NCHRP Synthesis 20-05/Topic 52-19 [Active (Synthesis)]
Technological Capabilities of DOTs for Digital Project Management and Delivery
[ NCHRP 20-05 (Synthesis of Information Related to Highway Practices) ]
| Project Data
|Authorization to Begin Work:
||5/1/2020 -- estimated |
||Jo Allen Gause
||University of Kentucky|
Many believe the next sea change in efficiency and productivity for the highway industry will be the “digitalization” of project management and delivery, the ability to seamlessly use digital information across all project phases for visualization, automation, decision making, and management. FHWA has invested over $35 million to support this, in the form of components of the larger concept of Building Information Modeling (BIM) for Infrastructure. Examples of this investment include 3D modeling, e-Construction, automated Machine Guidance (AMG), sUAS (small drones), and BIM research. An FHWA 2019 Global Benchmarking study, which focused on BIM, revealed that digitalization within the highway industry is an international priority.
For many years, digital design, construction, and management methods as components of BIM have been improving delivery in the “vertical” building industry by creating efficiencies that lower costs, generate fewer field “clashes,” and increase the speed of construction. Recently, some of those technologies have made their way into civil infrastructure and transportation projects and have been steadily gaining traction with both departments of transportation (DOTs) and industry. For example, 3D models and e-Construction have gained significant momentum as the design and construction components of BIM, in which traditional paper and pdf documentation is replaced with digital information and tools to improve workflows and save time and money. Some DOTs have taken further steps to incorporate such digital technologies into their whole-enterprise business processes, moving toward the vision of BIM for life-cycle data management. Other DOTs have not strayed far from traditional techniques, waiting to see where digitalization makes sense and provides real benefits.
The objective of this synthesis is to document the use of advanced digital construction management (ADC) systems by DOTs in the delivery of highway projects, from planning to design to construction to maintenance and asset management. ADC includes components of BIM such as e-Construction, 3D models, digital documentation, and geospatial tools that are working to leverage digital efficiencies.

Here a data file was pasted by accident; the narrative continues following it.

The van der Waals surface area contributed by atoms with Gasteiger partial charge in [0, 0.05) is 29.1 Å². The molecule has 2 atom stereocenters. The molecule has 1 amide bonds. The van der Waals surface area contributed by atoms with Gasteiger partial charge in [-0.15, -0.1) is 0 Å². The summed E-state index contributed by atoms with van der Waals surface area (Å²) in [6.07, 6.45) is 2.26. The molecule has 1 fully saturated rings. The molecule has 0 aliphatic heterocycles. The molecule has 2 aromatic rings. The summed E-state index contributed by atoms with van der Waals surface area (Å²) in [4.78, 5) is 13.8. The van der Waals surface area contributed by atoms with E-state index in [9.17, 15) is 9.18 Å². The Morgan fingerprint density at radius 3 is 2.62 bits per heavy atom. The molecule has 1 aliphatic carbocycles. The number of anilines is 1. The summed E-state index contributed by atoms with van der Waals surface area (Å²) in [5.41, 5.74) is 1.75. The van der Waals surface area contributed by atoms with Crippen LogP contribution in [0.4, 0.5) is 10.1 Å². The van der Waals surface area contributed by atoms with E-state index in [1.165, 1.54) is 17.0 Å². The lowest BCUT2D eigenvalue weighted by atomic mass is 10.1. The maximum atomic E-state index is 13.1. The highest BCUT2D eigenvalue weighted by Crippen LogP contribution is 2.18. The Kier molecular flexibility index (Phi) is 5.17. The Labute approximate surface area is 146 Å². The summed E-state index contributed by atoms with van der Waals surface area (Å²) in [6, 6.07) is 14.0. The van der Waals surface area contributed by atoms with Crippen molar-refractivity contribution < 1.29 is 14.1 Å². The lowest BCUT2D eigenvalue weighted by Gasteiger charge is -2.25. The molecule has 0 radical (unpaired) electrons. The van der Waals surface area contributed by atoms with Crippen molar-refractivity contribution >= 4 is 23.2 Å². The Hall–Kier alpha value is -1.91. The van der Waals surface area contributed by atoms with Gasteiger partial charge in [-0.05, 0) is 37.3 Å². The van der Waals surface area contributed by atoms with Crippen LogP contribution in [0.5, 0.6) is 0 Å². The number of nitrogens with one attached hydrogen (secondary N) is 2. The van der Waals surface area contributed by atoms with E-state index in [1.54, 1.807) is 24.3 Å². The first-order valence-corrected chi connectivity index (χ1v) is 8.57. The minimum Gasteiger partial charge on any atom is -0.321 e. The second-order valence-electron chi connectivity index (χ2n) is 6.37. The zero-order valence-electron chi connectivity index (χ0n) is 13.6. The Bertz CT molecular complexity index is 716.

Information to be gathered includes (but is not limited to):
• DOT use of various components of ADC;
• Extent of ADC use (e.g., 3D models for design only, provided to the contractor for information only, or provided to the contractor as a legal document; sUAS for aerial imagery or project documentation/inspection; type of construction project);
• Transfer and use of digital data between highway construction project stakeholders (e.g., internal DOT, contractors, consultants, utility companies, public involvement)
• Transfer of digital data for asset management;
• Challenges to implementing, collecting, and sharing digital data; and
• DOT documentation on data governance
Information will be collected through literature review, a survey of DOTs, and follow-up interviews with selected agencies for the development of case examples. Information gaps and suggestions for research to address those gaps will be identified.
Jo Allen Gause
First Panel: October 14, 2020, Washington, DC
Teleconference with Consultant: November 9, 2020 from 3:00pm,Eastern
Second Panel: June 24, 2021, Washington, DC
Connor Christian, HDR
Rebecca Hjelm, Utah Department of Transportation
Wei Johnson, South Carolina Department of Transportation
Michael Kennerly, Iowa Department of Transportation
Jesus Mora, California Department of Transportation
Skip Powell, Alabama Department of Transportation
Shawn Smith, Maine Department of Transportation
Katherine Petros, Federal Highway Administration
Robert Shea, Transportation Research Board